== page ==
• Some authors are open to receiving requests for articles via social networking sites for researchers such as Academia.edu, ResearchGate, Mendeley, and HumanitiesCommons.
  • Make a request to the author via Twitter using the hashtag #icanhazpdf, along with a link to the article.


Elsevier’s most recent offer failed to address UC’s central goal of a new contract that controlled costs while offering open access to research articles by its faculty and staff. Specifically, the Elsevier offer added more than $10 million per year in article publishing fees to make articles open access immediately upon publication, in addition to a multi-million-dollar annual subscription simply to read the journals.

The negotiating team consulted with the UC Academic Senate and the UC university librarians; both groups advised quite strongly against accepting the offer. With this decision, UC has joined a number of prestigious universities and consortia around the world that have rejected Elsevier’s extortionate prices and inflexible terms. This includes academic consortia in Germany, Hungary, Peru, Sweden, and Taiwan as well as Florida State University and University of Oklahoma.

UC is determined to make published research by its authors as accessible as possible, but not at such a steep price. The system cannot spend more taxpayer dollars on one academic publisher when it significantly reduces funds available to spend on all other collections, which UCLA students, faculty, and staff rely on daily for teaching and research.

UCLA librarians and staff are redoubling efforts to work with UCLA faculty and staff authors to support compliance with UC’s open access policies and to encourage UCLA authors who write, review, and edit for Elsevier journals to consider taking any or all of the action steps outlined below.

The actions that have led to this current situation of unsustainable price increases have been taken over the years by authors, publishers, and consumers individually as well as collectively. Developing robust international scholarly publishing alternatives that meet the needs of authors, support a diverse community of publishers earning sustainable profits, expand access, and remain affordable to institutions will require the active involvement of colleagues at academic and research institutions around the world. We welcome your support for and participation in this ambitious effort.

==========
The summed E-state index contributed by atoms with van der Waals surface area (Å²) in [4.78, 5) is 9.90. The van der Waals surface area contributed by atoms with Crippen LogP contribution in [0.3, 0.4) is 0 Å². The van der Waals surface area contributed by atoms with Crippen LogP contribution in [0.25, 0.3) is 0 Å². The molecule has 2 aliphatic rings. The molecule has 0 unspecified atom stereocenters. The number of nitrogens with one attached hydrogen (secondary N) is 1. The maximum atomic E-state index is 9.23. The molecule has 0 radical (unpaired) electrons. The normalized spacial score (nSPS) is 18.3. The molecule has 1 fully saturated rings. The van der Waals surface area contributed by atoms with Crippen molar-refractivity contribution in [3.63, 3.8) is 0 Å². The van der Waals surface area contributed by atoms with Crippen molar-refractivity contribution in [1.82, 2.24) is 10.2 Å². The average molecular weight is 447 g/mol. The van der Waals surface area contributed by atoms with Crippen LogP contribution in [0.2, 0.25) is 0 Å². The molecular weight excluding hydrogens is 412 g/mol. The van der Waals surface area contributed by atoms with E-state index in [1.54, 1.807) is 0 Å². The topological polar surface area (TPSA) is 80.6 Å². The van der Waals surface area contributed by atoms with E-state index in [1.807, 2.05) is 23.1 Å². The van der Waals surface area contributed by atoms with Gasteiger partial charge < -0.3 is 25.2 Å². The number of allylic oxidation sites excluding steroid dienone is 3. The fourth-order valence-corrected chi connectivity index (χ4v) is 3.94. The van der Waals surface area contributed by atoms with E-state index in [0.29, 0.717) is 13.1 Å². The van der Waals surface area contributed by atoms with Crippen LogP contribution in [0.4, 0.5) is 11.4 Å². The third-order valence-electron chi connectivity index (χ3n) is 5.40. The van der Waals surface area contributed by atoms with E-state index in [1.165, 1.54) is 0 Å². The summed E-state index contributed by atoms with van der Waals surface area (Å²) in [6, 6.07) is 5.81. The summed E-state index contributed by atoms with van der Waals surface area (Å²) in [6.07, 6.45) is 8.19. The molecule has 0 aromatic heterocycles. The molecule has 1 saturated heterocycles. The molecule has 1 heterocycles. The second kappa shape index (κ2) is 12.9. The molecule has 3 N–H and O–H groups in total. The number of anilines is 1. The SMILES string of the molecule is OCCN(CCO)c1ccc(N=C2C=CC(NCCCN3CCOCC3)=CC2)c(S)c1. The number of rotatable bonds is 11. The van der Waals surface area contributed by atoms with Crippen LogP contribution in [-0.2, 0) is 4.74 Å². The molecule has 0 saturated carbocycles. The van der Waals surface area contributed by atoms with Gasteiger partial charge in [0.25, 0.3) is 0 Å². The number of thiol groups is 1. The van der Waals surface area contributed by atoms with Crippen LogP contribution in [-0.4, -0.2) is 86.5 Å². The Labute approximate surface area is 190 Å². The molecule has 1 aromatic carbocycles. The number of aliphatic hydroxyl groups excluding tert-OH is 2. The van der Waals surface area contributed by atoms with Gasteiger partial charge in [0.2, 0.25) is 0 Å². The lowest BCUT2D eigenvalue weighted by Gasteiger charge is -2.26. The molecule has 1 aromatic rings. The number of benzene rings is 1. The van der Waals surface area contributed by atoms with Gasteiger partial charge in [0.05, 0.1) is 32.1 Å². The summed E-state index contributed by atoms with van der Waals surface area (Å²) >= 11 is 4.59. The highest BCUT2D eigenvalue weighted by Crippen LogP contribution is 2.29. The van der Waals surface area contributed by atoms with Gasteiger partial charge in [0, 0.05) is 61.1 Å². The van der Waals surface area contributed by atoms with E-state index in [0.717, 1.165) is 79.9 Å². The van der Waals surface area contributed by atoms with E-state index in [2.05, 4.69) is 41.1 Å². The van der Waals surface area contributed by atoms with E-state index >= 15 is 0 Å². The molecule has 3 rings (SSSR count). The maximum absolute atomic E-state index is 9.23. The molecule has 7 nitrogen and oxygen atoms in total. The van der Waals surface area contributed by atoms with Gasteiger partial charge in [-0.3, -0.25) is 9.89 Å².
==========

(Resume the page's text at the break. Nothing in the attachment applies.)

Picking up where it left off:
Action Steps for Faculty, Researchers, and Staff

All UCLA authors who write, review, or edit for Elsevier journals may want to consider taking any or all of the following actions:

  • Declining to review articles for Elsevier journals. Possible language to use in response to requests: "I decline to review articles for Elsevier journals in light of the unsuccessful conclusion to negotiations with the University of California on a new contract."
  • Looking at other journal publishing options, including prestigious open access journals in your discipline.
  • Contacting the publisher, if you’re on the editorial board of an Elsevier journal, and letting them know that you share the negotiators’ concerns.
  • Using UC’s open access policies to make your final pre-publication manuscript publicly accessible.